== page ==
KrebsOnSecurity received a nice bump in traffic this week thanks to tweets from the Federal Bureau of Investigation (FBI) and the Federal Communications Commission (FCC) about “juice jacking,” a term first coined here in 2011 to describe a potential threat of data theft when one plugs their mobile device into a public charging kiosk. It remains unclear what may have prompted the alerts, but the good news is that there are some fairly basic things you can do to avoid having to worry about juice jacking.
On April 6, 2023, the FBI’s Denver office issued a warning about juice jacking in a tweet.
“Avoid using free charging stations in airports, hotels or shopping centers,” the FBI’s Denver office warned. “Bad actors have figured out ways to use public USB ports to introduce malware and monitoring software onto devices. Carry your own charger and USB cord and use an electrical outlet instead.”
Five days later, the Federal Communications Commission (FCC) issued a similar warning. “Think twice before using public charging stations,” the FCC tweeted. “Hackers could be waiting to gain access to your personal information by installing malware and monitoring software to your devices. This scam is referred to as juice jacking.”
The FCC tweet also provided a link to the agency’s awareness page on juice jacking, which was originally published in advance of the Thanksgiving Holiday in 2019 but was updated in 2021 and then again shortly after the FBI’s tweet was picked up by the news media. The alerts were so broadly and breathlessly covered in the press that a mention of juice jacking even made it into this week’s Late Late Show with James Corden.
The term juice jacking crept into the collective paranoia of gadget geeks in the summer of 2011, thanks to the headline for a story here about researchers at the DEFCON hacker convention in Vegas who’d set up a mobile charging station designed to educate the unwary to the reality that many mobile devices were set up to connect to a computer and immediately sync data by default.
Since then, Apple, Google and other mobile device makers have changed the way their hardware and software works so that their devices no longer automatically sync data when one plugs them into a computer with a USB charging cable. Instead, users are presented with a prompt asking if they wish to trust a connected computer before any data transfer can take place.
On the other hand, the technology needed to conduct a sneaky juice jacking attack has become far more miniaturized, accessible and cheap. And there are now several products anyone can buy that are custom-built to enable juice jacking attacks.
Probably the best known example is the OMG cable, a $180 hacking device made for professional penetration testers that looks more or less like an Apple or generic USB charging cable. But inside the OMG cable is a tiny memory chip and a Wi-Fi transmitter that creates a Wi-Fi hotspot, to which the attacker can remotely connect using a smartphone app and run commands on the device.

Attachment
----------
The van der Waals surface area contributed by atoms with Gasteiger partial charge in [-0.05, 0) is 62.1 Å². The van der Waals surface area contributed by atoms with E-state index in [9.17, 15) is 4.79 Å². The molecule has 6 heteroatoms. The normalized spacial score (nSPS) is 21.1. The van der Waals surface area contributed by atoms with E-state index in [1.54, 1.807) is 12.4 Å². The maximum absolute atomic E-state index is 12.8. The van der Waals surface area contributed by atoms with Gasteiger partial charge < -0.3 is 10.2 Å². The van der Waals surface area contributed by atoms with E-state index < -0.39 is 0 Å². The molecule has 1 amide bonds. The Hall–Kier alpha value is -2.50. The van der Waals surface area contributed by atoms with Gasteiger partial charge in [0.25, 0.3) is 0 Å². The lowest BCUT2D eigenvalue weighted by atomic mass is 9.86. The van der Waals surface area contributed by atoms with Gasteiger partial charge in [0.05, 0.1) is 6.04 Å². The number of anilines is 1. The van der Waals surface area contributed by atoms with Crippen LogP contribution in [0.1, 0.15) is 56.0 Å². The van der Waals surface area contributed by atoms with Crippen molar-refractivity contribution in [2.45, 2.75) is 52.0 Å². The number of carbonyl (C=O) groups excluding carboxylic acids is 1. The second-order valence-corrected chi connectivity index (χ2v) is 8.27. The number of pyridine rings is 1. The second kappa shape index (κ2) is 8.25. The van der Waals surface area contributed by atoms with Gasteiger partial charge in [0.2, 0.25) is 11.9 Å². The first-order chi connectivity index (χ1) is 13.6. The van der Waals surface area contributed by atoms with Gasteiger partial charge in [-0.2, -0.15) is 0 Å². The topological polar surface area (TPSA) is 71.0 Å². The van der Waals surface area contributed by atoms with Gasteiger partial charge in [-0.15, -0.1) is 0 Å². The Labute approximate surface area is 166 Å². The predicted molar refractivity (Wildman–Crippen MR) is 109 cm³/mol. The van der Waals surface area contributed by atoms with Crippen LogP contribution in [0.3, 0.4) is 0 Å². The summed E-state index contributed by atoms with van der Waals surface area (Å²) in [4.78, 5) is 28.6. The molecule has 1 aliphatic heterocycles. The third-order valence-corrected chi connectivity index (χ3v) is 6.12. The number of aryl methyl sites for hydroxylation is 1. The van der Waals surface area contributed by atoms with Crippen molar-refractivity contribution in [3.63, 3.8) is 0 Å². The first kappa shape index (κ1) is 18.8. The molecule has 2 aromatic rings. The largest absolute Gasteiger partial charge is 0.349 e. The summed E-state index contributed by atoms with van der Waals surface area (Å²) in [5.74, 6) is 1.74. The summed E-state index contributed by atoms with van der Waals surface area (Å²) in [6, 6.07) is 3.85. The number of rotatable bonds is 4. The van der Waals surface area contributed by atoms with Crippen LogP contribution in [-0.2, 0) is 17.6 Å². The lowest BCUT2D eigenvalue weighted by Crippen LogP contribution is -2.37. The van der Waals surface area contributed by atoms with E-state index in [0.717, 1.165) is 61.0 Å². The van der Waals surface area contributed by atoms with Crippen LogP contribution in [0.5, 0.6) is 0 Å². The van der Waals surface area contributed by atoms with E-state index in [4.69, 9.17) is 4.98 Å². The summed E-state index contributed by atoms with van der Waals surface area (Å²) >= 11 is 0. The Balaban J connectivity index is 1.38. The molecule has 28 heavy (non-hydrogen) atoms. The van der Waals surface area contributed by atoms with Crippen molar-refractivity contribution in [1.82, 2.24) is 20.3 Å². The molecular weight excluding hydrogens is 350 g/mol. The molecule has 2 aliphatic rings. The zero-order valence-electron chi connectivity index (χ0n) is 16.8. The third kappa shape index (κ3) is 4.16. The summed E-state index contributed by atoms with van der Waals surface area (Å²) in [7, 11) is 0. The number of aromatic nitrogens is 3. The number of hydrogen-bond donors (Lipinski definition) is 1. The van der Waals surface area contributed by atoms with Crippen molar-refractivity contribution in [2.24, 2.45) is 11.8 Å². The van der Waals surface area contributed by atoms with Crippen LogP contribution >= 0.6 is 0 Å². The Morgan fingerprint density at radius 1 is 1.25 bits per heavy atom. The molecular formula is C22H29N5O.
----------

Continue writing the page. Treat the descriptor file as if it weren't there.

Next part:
Brian Markus is co-founder of Aries Security, and one of the researchers who originally showcased the threat from juice jacking at the 2011 DEFCON. Markus said he isn’t aware of any public accounts of juice jacking kiosks being found in the wild, and said he’s unsure what prompted the recent FBI alert.
But Markus said juice jacking is still a risk because it is far easier and cheaper these days for would-be attackers to source and build the necessary equipment.
“Since then, the technology and components have become much smaller and very easy to build, which puts this in the hands of less sophisticated threat actors,” Markus said. “Also, you can now buy all this stuff over the counter. I think the risk is possibly higher now than it was a decade ago, because a much larger population of people can now pull this off easily.”
How seriously should we take the recent FBI warning? An investigation by the myth-busting site Snopes suggests the FBI tweet was just a public service announcement based on a dated advisory. Snopes reached out to both the FBI and the FCC to request data about how widespread the threat of juice jacking is in 2023.
“The FBI replied that its tweet was a ‘standard PSA-type post’ that stemmed from the FCC warning,” Snopes reported. “An FCC spokesperson told Snopes that the commission wanted to make sure that their advisory on “juice-jacking,” first issued in 2019 and later updated in 2021, was up-to-date so as to ensure ‘the consumers have the most up-to-date information.’ The official, who requested anonymity, added that they had not seen any rise in instances of consumer complaints about juice-jacking.”
What can you do to avoid juice jacking? Bring your own gear. A general rule of thumb in security is that if an adversary has physical access to your device, you can no longer trust the security or integrity of that device. This also goes for things that plug into your devices.
Juice jacking isn’t possible if a device is charged via a trusted AC adapter, battery backup device, or through a USB cable with only power wires and no data wires present. If you lack these things in a bind and still need to use a public charging kiosk or random computer, at least power your device off before plugging it in.